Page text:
At some point, most people will discover at least one seborrheic keratosis, one of the most common, non-cancerous skin growths. Seborrheic keratoses usually show up in older adults and appear as black, brown, or pale growths on the back, chest, face, or shoulders. Although seborrheic keratoses can appear by themselves, usually more than one growth develops.
No exact cause has been identified, but seborrheic keratoses seem to run in families, and some people seem more prone to having seborrheic keratoses. Sun exposure may increase the odds of developing a seborrheic keratosis.
The following signs often indicate a seborrheic keratosis:
- A waxy or wart-like growth
- Flat or slightly elevated appearance with a scaly surface
- Growth that looks pasted on
- Round or oval shaped growth
Normally, seborrheic keratoses appear one to two at a time over several years. See your doctor if:
- Numerous growths appear in short time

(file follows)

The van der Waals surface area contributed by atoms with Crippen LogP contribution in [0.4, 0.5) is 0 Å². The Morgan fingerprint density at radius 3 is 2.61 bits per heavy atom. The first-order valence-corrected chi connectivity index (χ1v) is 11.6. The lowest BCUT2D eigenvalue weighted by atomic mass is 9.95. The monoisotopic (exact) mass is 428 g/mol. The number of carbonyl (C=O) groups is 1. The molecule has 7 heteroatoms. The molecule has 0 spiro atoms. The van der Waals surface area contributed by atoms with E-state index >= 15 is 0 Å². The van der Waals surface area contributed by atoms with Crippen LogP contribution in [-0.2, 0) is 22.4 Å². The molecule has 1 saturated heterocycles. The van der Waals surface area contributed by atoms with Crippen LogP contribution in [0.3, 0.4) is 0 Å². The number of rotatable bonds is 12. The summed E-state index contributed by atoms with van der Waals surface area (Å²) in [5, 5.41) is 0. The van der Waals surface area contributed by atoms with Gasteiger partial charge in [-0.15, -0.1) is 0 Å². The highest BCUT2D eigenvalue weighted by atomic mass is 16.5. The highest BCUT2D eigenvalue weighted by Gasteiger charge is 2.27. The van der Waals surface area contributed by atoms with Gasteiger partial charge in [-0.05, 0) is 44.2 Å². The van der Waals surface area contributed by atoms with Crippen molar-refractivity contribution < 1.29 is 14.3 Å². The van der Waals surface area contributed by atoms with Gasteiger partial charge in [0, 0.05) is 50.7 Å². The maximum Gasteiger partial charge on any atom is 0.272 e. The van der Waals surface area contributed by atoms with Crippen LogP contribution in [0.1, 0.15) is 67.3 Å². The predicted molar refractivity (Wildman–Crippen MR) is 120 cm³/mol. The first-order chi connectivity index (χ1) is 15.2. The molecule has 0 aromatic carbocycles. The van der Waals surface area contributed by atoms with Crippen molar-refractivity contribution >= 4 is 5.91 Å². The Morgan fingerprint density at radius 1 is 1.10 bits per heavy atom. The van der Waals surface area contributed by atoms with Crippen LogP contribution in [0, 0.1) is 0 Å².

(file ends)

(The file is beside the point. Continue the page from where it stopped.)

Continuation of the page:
- Bleeding or irritation occurs from clothing
- Suspicious changes take place in the skin
Generally, a seborrheic keratosis requires no treatment. Patients often choose to remove the benign growths if they bleed, become irritated or look unsightly. Insurance does not usually cover the removal of a seborrheic keratosis when it is for cosmetic reasons only. Because seborrheic keratoses do not develop deep roots, removal is easy and does not usually leave scars.
To remove the seborrheic keratosis, your doctor can:
- Freeze the growth with liquid nitrogen
- Scrape the area with a curettage
- Burn the spot with an electric current